Double Mumbo Jumbo — doesn’t apply

“Audiences will accept only one piece of magic per movie”

This is a rough one to follow in a fantasy novel, although it probably has merit for a more general audience. What Snyder is saying is something like – “Magic, OK. but magic and aliens, and time travel and …” is definitely not OK.

Laying Pipe — applies

“Audiences can stand only so much pipe”

Snyder defines pipe as all of the initial setting structure that is necessary in order for the story to get off the ground.

My reaction to this was, “of course, but in so doing one is creating downstream problems that in movies are solved by Popes in the Pools. Not so easy to follow in an novel.

Too Much Marzipan — maybe applies

I suppose that all of us writers aspire to be more than just formula hacks — churning out prose that does not have literary value. So we introduce little tidbits along the way and they all tie together in the final satisfying reveal of what is actually going on.

Perhaps having something like:

The nursemaid who vanishes when the castle is stormed and Destiny’s Darling is kidnapped. – Turns out she secretly was his aunt and gave him a crucial power needed in the climax.

The sword that could never be drawn except in uncontrollable rage? – It was forged from no less than steel taken from the ruins of the castle.

The feather he wore in his cap? From his guardian wren who had sang at the protagonist’s cradle side

that are all crucially needed for the hero to defeat the dragon in the end.

Snyder says, “You cannot digest too much information or pile on more to make it better.”

Clearly, I was guilty of this in Master of the Five Magics. My editor, Lester del Rey, in analyzing the first draft of Master of the Five Magics said something along the lines of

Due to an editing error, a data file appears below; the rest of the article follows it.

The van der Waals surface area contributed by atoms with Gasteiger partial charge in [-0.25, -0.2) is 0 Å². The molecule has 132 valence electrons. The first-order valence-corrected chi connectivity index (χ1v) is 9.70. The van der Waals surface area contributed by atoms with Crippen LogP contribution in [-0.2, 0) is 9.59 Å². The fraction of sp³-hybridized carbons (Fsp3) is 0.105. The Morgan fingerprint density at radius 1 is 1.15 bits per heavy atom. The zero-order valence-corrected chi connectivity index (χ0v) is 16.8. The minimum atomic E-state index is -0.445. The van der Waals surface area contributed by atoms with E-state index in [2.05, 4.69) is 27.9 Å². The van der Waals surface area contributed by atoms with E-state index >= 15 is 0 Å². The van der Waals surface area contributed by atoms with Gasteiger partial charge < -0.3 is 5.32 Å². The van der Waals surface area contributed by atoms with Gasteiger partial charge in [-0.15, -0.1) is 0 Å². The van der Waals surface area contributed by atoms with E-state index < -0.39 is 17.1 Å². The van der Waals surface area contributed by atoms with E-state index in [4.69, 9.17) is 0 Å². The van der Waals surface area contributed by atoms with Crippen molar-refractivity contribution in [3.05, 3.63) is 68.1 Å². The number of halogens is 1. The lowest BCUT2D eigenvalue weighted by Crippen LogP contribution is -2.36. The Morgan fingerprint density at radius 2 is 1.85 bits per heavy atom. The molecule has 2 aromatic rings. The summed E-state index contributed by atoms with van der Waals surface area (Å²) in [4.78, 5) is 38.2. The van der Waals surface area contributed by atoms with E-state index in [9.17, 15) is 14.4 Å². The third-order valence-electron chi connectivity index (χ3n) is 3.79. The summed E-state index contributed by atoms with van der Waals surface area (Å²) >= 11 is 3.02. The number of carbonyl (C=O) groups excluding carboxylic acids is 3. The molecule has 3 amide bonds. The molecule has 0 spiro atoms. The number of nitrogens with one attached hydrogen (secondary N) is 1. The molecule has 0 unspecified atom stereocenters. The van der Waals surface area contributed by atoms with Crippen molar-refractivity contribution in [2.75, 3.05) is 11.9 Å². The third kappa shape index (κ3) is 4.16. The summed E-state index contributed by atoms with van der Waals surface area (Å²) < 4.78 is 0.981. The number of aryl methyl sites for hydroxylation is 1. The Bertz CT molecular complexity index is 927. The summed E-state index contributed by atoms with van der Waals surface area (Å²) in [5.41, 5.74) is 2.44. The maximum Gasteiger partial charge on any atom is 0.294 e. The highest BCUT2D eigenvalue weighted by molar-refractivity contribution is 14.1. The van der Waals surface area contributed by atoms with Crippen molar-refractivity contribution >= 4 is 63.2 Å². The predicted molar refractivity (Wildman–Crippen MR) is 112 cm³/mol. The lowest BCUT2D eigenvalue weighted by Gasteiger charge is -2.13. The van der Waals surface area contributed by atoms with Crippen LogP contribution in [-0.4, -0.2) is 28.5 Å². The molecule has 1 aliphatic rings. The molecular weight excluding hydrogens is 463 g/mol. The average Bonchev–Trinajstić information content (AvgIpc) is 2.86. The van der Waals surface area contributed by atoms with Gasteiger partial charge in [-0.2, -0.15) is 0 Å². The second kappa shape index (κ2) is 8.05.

“OK, you have set up five types of magic in detail and have Alodar move from one to the next. But why? What is the purpose of all of that?”

So for my second draft, I wove back in the threat of demons and what the wizards had prepared as a defense. It answered del Rey’s question, but at the expense of a huge long exposition at the end of the book, violating Snyder’s rule.  I knda liked what I did, but perhaps it was too  much marzipan.

What would I do differently now? I do not know. Even after reading Save the Cat, I don’t know.

Watch out for that Glacier – applies

Snyder says that the danger to the protagonist always has to be imminent. Gradually getting closer just does not hack it. Heros need challenges right here and now. Sure, the aliens are going to be here in a decade or so, but right now, he has to deal with the boa constrictor that is swallowing him. If he is in a movie for which the danger is not immediate, Snyder’s instinct is to yell out in the theatre, “Watch out for that glacier!”

The Covenant of the Art – applies – but, gosh, everybody

Every single character in your movie must change in the course of your story”

Well, sure the protagonist must change. However, except for the bad guys who remain bad, Snyder says that everyone else must change. That’s a tall order.

Keep the Press Out – does not apply

Do not have exposition or advances in the plot occur though the actions of the media.

Summing up

These brief paragraphs do not do Snyder’s book justice. It is a very enjoyable read. Totally unacademic in tone, breezy, funny, and chocked full of examples. While I was reading it, I found myself repeatedly thinking, “That’s why I enjoyed that movie so much,” or “That’s why I did not.”

A treasure trove of advice for the novelist as well as the screenwriter. Highly recommended.

Next time I will be finishing this series by discussing The Fantasy Fiction Formula by Deborah Chester








© 2016 Lyndon M. Hardy